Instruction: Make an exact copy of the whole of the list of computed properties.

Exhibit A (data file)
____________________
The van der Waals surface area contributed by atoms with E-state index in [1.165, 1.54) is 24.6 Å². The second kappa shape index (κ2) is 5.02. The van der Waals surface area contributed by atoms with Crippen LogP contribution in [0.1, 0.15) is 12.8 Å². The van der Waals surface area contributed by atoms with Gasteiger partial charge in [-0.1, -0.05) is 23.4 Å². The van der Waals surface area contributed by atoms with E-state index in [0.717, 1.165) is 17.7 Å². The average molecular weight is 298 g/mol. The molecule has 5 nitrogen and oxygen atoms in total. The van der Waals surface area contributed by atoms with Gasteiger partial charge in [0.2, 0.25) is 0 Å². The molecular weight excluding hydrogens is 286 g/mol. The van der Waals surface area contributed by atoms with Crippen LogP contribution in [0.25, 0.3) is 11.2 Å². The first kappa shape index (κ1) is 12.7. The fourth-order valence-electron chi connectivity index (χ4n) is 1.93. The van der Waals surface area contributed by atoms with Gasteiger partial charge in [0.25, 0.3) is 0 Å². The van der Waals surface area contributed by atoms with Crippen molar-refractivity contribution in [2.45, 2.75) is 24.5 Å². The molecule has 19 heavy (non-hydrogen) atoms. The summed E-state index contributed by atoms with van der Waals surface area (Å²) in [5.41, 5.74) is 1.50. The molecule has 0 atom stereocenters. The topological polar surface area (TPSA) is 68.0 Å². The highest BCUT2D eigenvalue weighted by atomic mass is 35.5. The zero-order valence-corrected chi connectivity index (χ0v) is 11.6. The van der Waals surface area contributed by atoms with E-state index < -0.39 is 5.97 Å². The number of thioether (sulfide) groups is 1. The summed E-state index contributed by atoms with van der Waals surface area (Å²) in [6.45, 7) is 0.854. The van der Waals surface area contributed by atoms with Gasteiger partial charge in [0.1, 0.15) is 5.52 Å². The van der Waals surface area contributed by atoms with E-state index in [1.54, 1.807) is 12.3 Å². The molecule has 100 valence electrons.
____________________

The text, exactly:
The van der Waals surface area contributed by atoms with E-state index in [1.165, 1.54) is 24.6 Å². The second kappa shape index (κ2) is 5.02. The van der Waals surface area contributed by atoms with Crippen LogP contribution in [0.1, 0.15) is 12.8 Å². The van der Waals surface area contributed by atoms with Gasteiger partial charge in [-0.1, -0.05) is 23.4 Å². The van der Waals surface area contributed by atoms with E-state index in [0.717, 1.165) is 17.7 Å². The average molecular weight is 298 g/mol. The molecule has 5 nitrogen and oxygen atoms in total. The van der Waals surface area contributed by atoms with Gasteiger partial charge in [0.2, 0.25) is 0 Å². The molecular weight excluding hydrogens is 286 g/mol. The van der Waals surface area contributed by atoms with Crippen LogP contribution in [0.25, 0.3) is 11.2 Å². The first kappa shape index (κ1) is 12.7. The fourth-order valence-electron chi connectivity index (χ4n) is 1.93. The van der Waals surface area contributed by atoms with Gasteiger partial charge in [0.25, 0.3) is 0 Å². The van der Waals surface area contributed by atoms with Crippen molar-refractivity contribution in [2.45, 2.75) is 24.5 Å². The molecule has 19 heavy (non-hydrogen) atoms. The summed E-state index contributed by atoms with van der Waals surface area (Å²) in [5.41, 5.74) is 1.50. The molecule has 0 atom stereocenters. The topological polar surface area (TPSA) is 68.0 Å². The highest BCUT2D eigenvalue weighted by atomic mass is 35.5. The zero-order valence-corrected chi connectivity index (χ0v) is 11.6. The van der Waals surface area contributed by atoms with E-state index < -0.39 is 5.97 Å². The number of thioether (sulfide) groups is 1. The summed E-state index contributed by atoms with van der Waals surface area (Å²) in [6.45, 7) is 0.854. The van der Waals surface area contributed by atoms with Gasteiger partial charge in [0.1, 0.15) is 5.52 Å². The van der Waals surface area contributed by atoms with E-state index in [1.54, 1.807) is 12.3 Å². The molecule has 100 valence electrons.